Liana Silva, a public school teacher, had a running joke with friends during last year’s mayoral election: If she ever ran for the position, her platform would focus on affordable housing for teachers.
“I feel like it should move beyond the joke stage and a candidate should officially take it up,” she said this week during her lunch break at Cesar Chavez High School, where she teachers 12th grade English. “Housing is getting more and more expensive.”
Silva, a single mom who lives with her fourth-grade daughter at friend’s house in the greater East End, is among the countless Houstonians who struggle to find housing they can afford. These include public school teachers, hospital workers and early-career police officers and firefighters who make too much to qualify for rental assistance but not enough to afford apartments or homes without roommates or in neighborhoods near their jobs.
Houston’s struggles with housing affordability worsened as the city’s economy boomed in the years following great recession. But its problems have been overshadowed by those of higher-priced markets where the affordability crisis has become so acute that major employers are grappling with their role in finding a solution.
In Silicon Valley, Google, Facebook and Apple have pledged at least $1 billion each to build affordable housing. In Denver, one hospital has begun building housing for both low-income employees and homeless patients. In the Permian Basin, officials in New Mexico have suggested building housing specifically for teachers and their families in Carlsbad, where the fracking boom has led to a housing shortage.
Houston, long trumpeted for its affordable housing costs, has not been immune from the squeeze. According to Zillow, the median rent for a Houston-area apartment would take up 44 percent of a starting teacher’s salary, well above the rule of thumb recommending households spend no more than a third of their incomes on housing. The starting salary for a teacher in the Houston Independent School District is $54,369 annually.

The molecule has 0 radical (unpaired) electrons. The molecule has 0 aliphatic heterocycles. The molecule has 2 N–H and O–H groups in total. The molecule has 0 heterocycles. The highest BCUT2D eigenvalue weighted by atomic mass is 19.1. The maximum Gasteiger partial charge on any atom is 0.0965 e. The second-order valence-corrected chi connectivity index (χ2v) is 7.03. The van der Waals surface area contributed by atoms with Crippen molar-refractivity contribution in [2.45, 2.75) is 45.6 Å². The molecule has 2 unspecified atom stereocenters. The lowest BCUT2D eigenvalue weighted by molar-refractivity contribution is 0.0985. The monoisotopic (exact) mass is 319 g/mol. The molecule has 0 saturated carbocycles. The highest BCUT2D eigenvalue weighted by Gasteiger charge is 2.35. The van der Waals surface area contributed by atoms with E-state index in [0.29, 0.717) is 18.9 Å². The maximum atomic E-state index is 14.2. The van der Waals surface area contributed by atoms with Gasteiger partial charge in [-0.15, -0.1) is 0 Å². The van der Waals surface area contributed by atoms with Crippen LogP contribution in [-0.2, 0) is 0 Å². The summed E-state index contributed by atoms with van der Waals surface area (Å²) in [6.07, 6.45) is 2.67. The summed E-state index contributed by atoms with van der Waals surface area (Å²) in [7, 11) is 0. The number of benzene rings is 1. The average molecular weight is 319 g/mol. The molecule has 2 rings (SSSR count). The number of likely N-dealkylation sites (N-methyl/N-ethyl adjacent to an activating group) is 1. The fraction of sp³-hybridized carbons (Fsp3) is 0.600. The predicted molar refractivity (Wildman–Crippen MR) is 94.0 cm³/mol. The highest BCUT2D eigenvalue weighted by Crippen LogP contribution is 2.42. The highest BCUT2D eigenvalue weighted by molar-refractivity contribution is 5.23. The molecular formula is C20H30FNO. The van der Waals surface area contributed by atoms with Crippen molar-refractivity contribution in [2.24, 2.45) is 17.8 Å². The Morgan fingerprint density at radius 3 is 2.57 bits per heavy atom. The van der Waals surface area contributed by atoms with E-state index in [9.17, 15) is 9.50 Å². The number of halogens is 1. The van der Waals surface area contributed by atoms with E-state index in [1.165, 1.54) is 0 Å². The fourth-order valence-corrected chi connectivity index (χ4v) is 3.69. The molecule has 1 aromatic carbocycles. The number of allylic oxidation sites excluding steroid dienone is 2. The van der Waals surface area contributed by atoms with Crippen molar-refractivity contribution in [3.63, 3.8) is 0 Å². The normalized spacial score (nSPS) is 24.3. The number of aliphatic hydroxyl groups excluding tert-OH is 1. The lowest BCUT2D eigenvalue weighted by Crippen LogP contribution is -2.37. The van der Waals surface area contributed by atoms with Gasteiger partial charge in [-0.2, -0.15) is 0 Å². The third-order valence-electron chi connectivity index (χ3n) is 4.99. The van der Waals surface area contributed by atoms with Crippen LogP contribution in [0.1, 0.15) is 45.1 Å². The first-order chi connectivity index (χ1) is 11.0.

“As home price growth outstrips wage growth, occupations such as teachers, first responders and restaurant workers struggle to afford to live in the communities they serve,” real estate listing company Trulia wrote in a recent report about housing costs.
Silva would like to own her own home on the east side, but prices are rising quickly and she’s not ready to buy. She knows the suburbs are an option but dreads the idea of a long commute. When she took her teaching job in 2016 she was living on the west side of town and it took her 45 minutes to get to work in the morning and sometimes more than an hour and a half to get home at night.
“As a single parent, it was a quality of life issue,” Silva said. “I was picking up my daughter at 6 p.m. Everybody was cranky and tired. It was a hard year.
To landlords catering to working Houstonians with moderate incomes, residents like Silva are hot prospects.
The owner of the Hammerly Oaks apartment complex in Spring Branch recently started offering a 5 percent discount to teachers, nurses, police officers, firefighters, students and veterans. The promotion could amount to more than $550 per year for a two-bedroom unit.
Renters aren’t the only ones to benefit.
“From an apartment owner standpoint, you want to pull in a good quality resident. Those people have good, stable jobs, so it’s a win for both sides,” Bruce McClenny, president of Houston-based ApartmentData.com.
While Houston has a generous supply of so-called Class C apartments — generally considered to be properties built within the last 30 years with limited amenities and original appliances and fixtures — demand for these units has risen, especially in urban neighborhoods where developers have demolished older, more affordable complexes for new, upscale buildings.
For example, in the urban area encompassing Montrose, the Heights and Highland Village, renters paid an average of $1.71 per square foot per month, 45 percent more than the overall Houston average, according to fourth-quarter data from the commercial real estate firm CBRE. In such neighborhoods, affordable apartment complexes are growing harder to find.
The dynamic has led investors to buy portfolios of aging apartments with low rents, betting that the demand for such housing will outpace supply. Many are renovating those properties and raising rents.
To understand the powerful boost renovations can have on rents, just look across the street from Hammerly Oaks, the apartment complex with the discount for educators and first responders built in 1983. There you’ll find Zocalo, a two-story complex built in 1978. But while Zocalo is older than its neighbor, it was recently renovated and units rent for as much as $1,325 for a two-bedroom. Hammerly Oaks, on the other hand, charges $625 to $1,050 for one- and two-bedrooms, according to Apartments.com.